Is the Kindle already extinct?

March 10, 2010 at 2:36 pm | Posted in Uncategorized | Leave a comment
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Reprinted article I wrote that appeared in the Bryn Mawr College newspaper. It can be found online here.

The highly anticipated Amazon Kindle debuted in November 2007 and sold out in a matter of hours.

Amazon was hailed as a pioneer, paving the path for the e-book industry and leaving the Old Ways of print in the dust. Much as the iPod revolutionized the music industry, the Kindle heralded a new era for the publishing world.

This month Bryn Mawr College joined this new technological wave. A post on the tri-co library blog on Feb. 2 announced to the community, “Curious about the Kindle? Borrow one from Canaday!”

Berry Chamness, Head of Technical Services and coordinator for the tri-co libraries IT, and Melissa Kramer, Head of Bryn Mawr Library Access Services, worked together to get Bryn Mawr a Kindle.

“Melissa and I were talking about e-book readers — and this was actually over a year ago — and would there be any usefulness in libraries for us to possibly circulate an e-book reader of some sort,” said Chamness.

At the time, the Kindle was the best e-book reader on the market. Its competitors — such as Apple’s iPad and Barnes and Noble’s Nook — had not yet launched.

“We wanted to experiment with this and see what kind of use students might make of [the Kindle],” Chamness said.

He and Kramer hoped the Kindle might store course reserves, but found that there was no course that had a substantial amount of course readings available on the Kindle.

This might change as e-books become more popular and publishers tap into the market.

“What we ended up doing was saying, let’s just get some suggestions from students on what they might like to read on an e-book version,” Chamness said.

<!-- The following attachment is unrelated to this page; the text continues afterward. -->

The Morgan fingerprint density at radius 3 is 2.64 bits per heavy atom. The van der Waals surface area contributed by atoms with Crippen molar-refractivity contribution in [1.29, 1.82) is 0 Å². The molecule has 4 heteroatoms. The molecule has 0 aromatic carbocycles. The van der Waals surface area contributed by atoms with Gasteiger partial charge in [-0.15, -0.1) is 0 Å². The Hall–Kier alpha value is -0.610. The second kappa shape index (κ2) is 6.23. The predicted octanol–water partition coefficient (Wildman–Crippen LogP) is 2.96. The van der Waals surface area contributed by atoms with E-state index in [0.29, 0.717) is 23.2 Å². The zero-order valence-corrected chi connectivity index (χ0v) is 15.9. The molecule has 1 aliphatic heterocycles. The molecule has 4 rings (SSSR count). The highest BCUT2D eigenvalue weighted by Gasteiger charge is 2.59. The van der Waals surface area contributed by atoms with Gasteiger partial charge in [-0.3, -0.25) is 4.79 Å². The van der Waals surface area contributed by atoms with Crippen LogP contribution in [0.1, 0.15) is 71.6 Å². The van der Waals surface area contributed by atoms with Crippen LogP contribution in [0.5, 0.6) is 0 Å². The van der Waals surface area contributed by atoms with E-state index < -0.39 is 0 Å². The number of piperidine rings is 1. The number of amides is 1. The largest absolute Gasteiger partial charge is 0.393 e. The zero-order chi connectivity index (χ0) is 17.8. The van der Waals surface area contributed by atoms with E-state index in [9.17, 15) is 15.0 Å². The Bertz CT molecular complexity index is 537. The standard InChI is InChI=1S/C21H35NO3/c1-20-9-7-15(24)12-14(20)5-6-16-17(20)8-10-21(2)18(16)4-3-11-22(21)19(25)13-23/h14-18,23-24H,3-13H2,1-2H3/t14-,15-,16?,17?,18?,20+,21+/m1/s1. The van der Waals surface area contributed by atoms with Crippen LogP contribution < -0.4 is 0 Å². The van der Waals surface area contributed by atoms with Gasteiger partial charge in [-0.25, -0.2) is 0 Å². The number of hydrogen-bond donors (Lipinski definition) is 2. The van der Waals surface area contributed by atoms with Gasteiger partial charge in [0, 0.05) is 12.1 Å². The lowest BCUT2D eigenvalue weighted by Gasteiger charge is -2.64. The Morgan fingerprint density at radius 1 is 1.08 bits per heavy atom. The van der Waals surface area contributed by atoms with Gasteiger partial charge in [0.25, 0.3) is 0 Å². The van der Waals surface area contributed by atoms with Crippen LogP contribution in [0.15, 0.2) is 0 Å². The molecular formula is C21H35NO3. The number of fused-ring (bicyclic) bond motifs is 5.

The post announcing the Kindle’s arrival also listed the several e-books loaded onto the device. These include Moby Dick, Great Expectations, The Mists of Avalon, and Evil Genius. To find a complete table of contents, search “e-book” in the tri-co library search bar. If a book is in the Kindle, it will show up in a search as an “e-book” and be listed as a Kindle edition.

Common anti-e-book reader sentiments include dislike for reading material on screens and a sentimental attachment to curling up on a chair and reading a physical book.

Sara Neidorf ’12 has a friend who can read her homework on her iPod Touch.

“She feels it’s not as good an experience, and she doesn’t get quite as much out of it,” Neidorf said.

Personally, Neidorf isn’t sold on e-book readers.

“I think there’s something physically rewarding about holding the physical book and watching it deteriorate over time,” she said.

Others liked the idea more.

“I don’t have a problem with the digital thing as long as it’s not a computer,” said Rebecca Feuerhammer ’12.

She didn’t have many qualms about the Kindle, and she alluded to its possible advantages if the Bryn Mawr axe finally falls on providing free printing.

Indeed, Feuerhammer said she would look seriously into using the Kindle.
Now that it has been on the market for over two years, some of the dust has cleared — prices dropped on older models, prettier upgrades — but its potential is still limited by publishers.

Many have lobbied publishers to make Kindle-ready versions of their textbooks, whose frequent and various editions often have minimal changes and outrageous price markups.

Amazon globally launched the Kindle DX last May. It has a bigger screen and a PDF reader format. The device is pitched toward consumers that want to read textbooks, newspapers, and documents. Many publishers already offer e-textbooks that students can read on the computer.

For anyone who wants to try out the Kindle, it is held at the Circulation Desk and has a lending period of seven days with a seven-day renewal.

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